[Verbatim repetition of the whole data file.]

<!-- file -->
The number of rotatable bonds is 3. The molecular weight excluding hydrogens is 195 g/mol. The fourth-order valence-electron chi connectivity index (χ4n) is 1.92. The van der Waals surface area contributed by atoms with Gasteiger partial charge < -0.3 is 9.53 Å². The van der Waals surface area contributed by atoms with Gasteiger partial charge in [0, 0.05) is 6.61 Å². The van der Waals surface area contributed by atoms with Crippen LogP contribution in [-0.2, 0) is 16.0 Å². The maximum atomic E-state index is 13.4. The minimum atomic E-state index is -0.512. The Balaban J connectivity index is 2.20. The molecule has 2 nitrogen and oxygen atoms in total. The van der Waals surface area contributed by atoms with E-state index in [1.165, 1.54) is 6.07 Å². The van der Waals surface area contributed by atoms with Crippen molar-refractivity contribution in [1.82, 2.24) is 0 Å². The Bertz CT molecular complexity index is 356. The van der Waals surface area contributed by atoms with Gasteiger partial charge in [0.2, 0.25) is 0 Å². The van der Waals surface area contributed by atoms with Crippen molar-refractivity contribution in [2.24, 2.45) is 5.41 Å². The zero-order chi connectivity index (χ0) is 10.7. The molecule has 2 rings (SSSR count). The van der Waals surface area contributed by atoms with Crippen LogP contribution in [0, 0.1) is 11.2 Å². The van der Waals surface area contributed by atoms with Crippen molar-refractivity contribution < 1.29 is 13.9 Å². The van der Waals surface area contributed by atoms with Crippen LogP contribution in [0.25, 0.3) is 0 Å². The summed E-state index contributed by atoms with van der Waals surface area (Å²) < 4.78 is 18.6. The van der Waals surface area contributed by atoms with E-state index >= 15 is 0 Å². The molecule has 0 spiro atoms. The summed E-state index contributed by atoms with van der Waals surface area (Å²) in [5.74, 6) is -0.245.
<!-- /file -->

The number of rotatable bonds is 3. The molecular weight excluding hydrogens is 195 g/mol. The fourth-order valence-electron chi connectivity index (χ4n) is 1.92. The van der Waals surface area contributed by atoms with Gasteiger partial charge < -0.3 is 9.53 Å². The van der Waals surface area contributed by atoms with Gasteiger partial charge in [0, 0.05) is 6.61 Å². The van der Waals surface area contributed by atoms with Crippen LogP contribution in [-0.2, 0) is 16.0 Å². The maximum atomic E-state index is 13.4. The minimum atomic E-state index is -0.512. The Balaban J connectivity index is 2.20. The molecule has 2 nitrogen and oxygen atoms in total. The van der Waals surface area contributed by atoms with E-state index in [1.165, 1.54) is 6.07 Å². The van der Waals surface area contributed by atoms with Crippen molar-refractivity contribution in [1.82, 2.24) is 0 Å². The Bertz CT molecular complexity index is 356. The van der Waals surface area contributed by atoms with Gasteiger partial charge in [0.2, 0.25) is 0 Å². The van der Waals surface area contributed by atoms with Crippen molar-refractivity contribution in [2.24, 2.45) is 5.41 Å². The zero-order chi connectivity index (χ0) is 10.7. The molecule has 2 rings (SSSR count). The van der Waals surface area contributed by atoms with Crippen LogP contribution in [0, 0.1) is 11.2 Å². The van der Waals surface area contributed by atoms with Crippen molar-refractivity contribution < 1.29 is 13.9 Å². The van der Waals surface area contributed by atoms with Crippen LogP contribution in [0.25, 0.3) is 0 Å². The summed E-state index contributed by atoms with van der Waals surface area (Å²) < 4.78 is 18.6. The van der Waals surface area contributed by atoms with E-state index >= 15 is 0 Å². The molecule has 0 spiro atoms. The summed E-state index contributed by atoms with van der Waals surface area (Å²) in [5.74, 6) is -0.245.